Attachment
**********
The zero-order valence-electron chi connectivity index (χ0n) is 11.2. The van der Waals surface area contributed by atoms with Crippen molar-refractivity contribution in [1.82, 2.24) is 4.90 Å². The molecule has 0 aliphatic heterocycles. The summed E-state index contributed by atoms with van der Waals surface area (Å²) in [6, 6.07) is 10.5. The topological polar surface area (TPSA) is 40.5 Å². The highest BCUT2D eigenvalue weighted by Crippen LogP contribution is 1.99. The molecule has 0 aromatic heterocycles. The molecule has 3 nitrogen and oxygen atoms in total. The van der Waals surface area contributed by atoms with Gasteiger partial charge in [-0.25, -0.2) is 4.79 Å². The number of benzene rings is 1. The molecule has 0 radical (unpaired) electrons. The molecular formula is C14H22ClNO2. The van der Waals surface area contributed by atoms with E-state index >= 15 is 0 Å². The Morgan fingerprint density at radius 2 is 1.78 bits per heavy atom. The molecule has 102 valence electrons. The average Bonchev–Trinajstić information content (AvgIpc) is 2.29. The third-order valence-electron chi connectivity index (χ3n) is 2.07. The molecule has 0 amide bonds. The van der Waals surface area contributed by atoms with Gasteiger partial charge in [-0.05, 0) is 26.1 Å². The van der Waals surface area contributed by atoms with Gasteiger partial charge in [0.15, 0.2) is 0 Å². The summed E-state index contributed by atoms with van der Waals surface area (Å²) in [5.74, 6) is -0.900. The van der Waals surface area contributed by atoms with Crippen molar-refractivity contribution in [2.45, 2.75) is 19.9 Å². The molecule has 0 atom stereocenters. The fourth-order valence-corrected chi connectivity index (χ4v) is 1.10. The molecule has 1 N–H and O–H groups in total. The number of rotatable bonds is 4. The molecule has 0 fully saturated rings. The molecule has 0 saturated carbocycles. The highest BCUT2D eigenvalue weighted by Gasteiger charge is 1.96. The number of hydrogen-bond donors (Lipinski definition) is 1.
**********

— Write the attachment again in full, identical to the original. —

The zero-order valence-electron chi connectivity index (χ0n) is 11.2. The van der Waals surface area contributed by atoms with Crippen molar-refractivity contribution in [1.82, 2.24) is 4.90 Å². The molecule has 0 aliphatic heterocycles. The summed E-state index contributed by atoms with van der Waals surface area (Å²) in [6, 6.07) is 10.5. The topological polar surface area (TPSA) is 40.5 Å². The highest BCUT2D eigenvalue weighted by Crippen LogP contribution is 1.99. The molecule has 0 aromatic heterocycles. The molecule has 3 nitrogen and oxygen atoms in total. The van der Waals surface area contributed by atoms with Gasteiger partial charge in [-0.25, -0.2) is 4.79 Å². The number of benzene rings is 1. The molecule has 0 radical (unpaired) electrons. The molecular formula is C14H22ClNO2. The van der Waals surface area contributed by atoms with E-state index >= 15 is 0 Å². The Morgan fingerprint density at radius 2 is 1.78 bits per heavy atom. The molecule has 102 valence electrons. The average Bonchev–Trinajstić information content (AvgIpc) is 2.29. The third-order valence-electron chi connectivity index (χ3n) is 2.07. The molecule has 0 amide bonds. The van der Waals surface area contributed by atoms with Gasteiger partial charge in [-0.05, 0) is 26.1 Å². The van der Waals surface area contributed by atoms with Gasteiger partial charge in [0.15, 0.2) is 0 Å². The summed E-state index contributed by atoms with van der Waals surface area (Å²) in [5.74, 6) is -0.900. The van der Waals surface area contributed by atoms with Crippen molar-refractivity contribution in [2.45, 2.75) is 19.9 Å². The molecule has 0 atom stereocenters. The fourth-order valence-corrected chi connectivity index (χ4v) is 1.10. The molecule has 1 N–H and O–H groups in total. The number of rotatable bonds is 4. The molecule has 0 fully saturated rings. The molecule has 0 saturated carbocycles. The highest BCUT2D eigenvalue weighted by Gasteiger charge is 1.96. The number of hydrogen-bond donors (Lipinski definition) is 1.